Twelve hour is all the time George Helliwell had to prepare for the 2019 season.
He went to opening night at Lee USA Speedway, a 0.375-mile asphalt oval in Lee, New Hampshire, with intentions to just help his brother, who races late models at the track full time. Helliwell had raced late models at Lee for several seasons, but with the creation of the New Hampshire Short Track Racing Association – a program that puts five New Hampshire speedways under the same rules and governing body – the new rules made it to where Helliwell thought he would have to drastically change his car to continue racing.
He and his team didn’t want to spend the money it would take to make the changes, so they decided to take 2019 off. That was until they went to the first day of practice at Lee and learned from officials they could actually make their old car work after all. That gave him less than a day to get ready to run.
“The car was literally in the corner of the garage under covers, full of dust and dirt, banged up from the championship race the year before,” Helliwell said. “We honestly did not touch the car. We had zero plans.”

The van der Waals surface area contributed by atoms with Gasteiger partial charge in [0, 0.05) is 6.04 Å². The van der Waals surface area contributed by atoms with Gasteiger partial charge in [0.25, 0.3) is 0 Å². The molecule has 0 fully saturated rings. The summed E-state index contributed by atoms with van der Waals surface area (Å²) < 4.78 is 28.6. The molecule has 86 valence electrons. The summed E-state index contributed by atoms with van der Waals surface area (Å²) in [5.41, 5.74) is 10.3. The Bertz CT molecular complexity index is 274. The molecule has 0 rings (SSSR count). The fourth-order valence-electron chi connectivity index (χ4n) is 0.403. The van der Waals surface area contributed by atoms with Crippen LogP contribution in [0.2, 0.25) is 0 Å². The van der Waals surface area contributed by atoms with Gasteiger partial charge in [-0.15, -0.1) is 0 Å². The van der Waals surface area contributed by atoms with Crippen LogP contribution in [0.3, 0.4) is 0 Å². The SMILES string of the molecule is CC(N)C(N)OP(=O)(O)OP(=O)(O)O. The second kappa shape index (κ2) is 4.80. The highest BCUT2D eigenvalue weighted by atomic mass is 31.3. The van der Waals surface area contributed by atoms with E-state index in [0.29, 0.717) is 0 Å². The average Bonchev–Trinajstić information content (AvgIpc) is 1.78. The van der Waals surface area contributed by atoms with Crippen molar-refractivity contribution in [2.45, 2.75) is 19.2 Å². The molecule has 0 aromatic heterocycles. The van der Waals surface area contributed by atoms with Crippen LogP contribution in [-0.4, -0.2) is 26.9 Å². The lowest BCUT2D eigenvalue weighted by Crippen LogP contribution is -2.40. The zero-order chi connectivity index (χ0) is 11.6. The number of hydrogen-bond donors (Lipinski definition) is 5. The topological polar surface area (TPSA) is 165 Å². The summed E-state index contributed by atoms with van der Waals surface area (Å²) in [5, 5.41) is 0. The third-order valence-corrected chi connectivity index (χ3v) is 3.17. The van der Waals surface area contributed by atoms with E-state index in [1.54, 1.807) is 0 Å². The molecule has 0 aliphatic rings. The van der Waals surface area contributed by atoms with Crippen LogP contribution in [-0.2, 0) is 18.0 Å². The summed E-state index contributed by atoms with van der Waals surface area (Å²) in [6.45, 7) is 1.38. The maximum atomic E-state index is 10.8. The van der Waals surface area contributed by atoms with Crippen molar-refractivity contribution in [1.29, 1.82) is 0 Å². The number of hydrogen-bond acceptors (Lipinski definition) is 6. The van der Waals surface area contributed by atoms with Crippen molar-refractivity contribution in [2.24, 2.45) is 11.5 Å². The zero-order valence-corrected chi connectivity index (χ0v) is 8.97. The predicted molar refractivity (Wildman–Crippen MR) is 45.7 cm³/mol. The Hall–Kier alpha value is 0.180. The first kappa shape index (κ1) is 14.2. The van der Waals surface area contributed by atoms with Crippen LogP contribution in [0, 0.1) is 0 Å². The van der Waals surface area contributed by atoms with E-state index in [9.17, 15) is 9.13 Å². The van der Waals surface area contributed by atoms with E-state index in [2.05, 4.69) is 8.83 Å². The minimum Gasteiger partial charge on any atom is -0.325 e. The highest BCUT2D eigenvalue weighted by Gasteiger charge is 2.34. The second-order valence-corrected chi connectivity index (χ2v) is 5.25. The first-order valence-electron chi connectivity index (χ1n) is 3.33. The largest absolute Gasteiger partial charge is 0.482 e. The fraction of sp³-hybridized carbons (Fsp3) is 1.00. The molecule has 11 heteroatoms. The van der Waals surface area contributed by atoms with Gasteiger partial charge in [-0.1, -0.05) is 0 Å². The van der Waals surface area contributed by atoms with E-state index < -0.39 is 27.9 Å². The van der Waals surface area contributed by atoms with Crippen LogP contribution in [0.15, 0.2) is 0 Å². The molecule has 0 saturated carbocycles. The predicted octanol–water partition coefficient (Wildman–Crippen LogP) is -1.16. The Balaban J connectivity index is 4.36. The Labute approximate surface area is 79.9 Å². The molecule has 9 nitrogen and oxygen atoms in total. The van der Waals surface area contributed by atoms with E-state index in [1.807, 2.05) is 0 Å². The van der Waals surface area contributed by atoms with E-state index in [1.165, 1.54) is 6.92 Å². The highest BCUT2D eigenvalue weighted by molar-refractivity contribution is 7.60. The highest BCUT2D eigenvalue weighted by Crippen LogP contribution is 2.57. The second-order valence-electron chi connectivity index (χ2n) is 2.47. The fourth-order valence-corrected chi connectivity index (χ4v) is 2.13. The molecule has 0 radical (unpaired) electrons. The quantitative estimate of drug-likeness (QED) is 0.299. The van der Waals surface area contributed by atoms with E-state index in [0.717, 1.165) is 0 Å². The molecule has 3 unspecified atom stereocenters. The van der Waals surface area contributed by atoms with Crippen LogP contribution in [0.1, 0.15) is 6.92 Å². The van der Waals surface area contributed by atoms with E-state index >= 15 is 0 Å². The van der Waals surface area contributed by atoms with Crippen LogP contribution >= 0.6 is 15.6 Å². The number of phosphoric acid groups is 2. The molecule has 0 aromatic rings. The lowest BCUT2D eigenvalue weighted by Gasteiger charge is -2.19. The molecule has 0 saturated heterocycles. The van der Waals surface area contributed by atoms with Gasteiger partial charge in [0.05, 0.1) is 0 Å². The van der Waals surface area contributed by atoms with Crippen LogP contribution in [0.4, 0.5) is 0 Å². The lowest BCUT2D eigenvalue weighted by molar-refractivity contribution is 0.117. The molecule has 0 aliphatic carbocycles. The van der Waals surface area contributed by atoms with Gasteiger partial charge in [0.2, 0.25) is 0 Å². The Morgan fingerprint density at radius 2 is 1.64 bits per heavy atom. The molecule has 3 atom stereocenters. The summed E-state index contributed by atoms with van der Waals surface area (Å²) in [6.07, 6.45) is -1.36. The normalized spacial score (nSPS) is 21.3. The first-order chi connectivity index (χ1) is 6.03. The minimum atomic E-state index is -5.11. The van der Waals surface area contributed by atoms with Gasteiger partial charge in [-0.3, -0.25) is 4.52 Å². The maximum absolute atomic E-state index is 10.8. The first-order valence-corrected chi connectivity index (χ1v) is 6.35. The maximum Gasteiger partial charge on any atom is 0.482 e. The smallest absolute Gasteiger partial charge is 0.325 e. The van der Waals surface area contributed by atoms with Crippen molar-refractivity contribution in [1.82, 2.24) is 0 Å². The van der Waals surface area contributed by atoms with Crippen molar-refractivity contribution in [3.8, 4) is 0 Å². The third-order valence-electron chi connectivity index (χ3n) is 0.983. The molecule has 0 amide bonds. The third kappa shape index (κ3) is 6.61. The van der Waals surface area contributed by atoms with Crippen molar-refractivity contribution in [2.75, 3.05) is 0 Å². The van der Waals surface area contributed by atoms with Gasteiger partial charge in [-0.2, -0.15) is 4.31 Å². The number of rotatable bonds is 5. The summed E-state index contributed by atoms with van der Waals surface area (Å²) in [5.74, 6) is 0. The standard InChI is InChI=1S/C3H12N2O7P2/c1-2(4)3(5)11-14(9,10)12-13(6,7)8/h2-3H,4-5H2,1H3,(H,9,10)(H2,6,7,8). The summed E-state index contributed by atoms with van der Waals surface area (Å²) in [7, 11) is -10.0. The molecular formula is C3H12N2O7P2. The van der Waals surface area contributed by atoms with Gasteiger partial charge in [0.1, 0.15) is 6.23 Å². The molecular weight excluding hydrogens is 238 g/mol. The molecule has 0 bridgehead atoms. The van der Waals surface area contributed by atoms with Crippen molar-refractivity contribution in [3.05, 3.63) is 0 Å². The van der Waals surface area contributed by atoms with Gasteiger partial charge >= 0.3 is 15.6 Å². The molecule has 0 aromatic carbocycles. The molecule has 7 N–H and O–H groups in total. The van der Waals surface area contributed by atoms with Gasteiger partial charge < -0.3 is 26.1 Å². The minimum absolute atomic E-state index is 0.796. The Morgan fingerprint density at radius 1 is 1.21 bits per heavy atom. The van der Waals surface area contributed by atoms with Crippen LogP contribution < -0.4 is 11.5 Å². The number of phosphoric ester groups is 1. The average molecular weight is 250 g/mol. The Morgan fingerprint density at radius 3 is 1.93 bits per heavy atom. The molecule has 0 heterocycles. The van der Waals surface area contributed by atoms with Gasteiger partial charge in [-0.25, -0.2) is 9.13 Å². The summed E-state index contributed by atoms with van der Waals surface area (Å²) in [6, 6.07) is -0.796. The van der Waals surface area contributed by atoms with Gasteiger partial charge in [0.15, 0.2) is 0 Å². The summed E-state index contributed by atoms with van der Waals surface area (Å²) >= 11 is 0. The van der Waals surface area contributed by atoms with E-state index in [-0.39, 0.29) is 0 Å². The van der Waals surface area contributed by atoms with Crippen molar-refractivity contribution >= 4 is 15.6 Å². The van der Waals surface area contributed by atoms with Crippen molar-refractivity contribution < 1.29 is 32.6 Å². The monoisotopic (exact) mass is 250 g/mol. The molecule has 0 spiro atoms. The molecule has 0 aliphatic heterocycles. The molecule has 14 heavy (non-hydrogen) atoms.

Helliwell, his dad, Wayne, good friend Dan Thorpe, and girlfriend April Begley, worked through the night digging the car out, changing gears and resetting the whole setup. After getting only about two or three hours of sleep, they loaded the car up the next morning and went racing that night.
He didn’t get to practice, didn’t even get to qualify. Helliwell’s car started in the back of the field, but he was able to make it through and come away with a second-place finish.
The good opening night gave Helliwell the idea he could not only run at Lee again, but he could also return to his first track, Hudson Speedway, for the first time in nearly two decades. Helliwell grew up watching his dad race at Hudson, a quarter-mile asphalt oval in Hudson, New Hampshire, that became NASCAR Whelen All-American Series sanctioned for the first time this season. Helliwell also started his career there in 1999.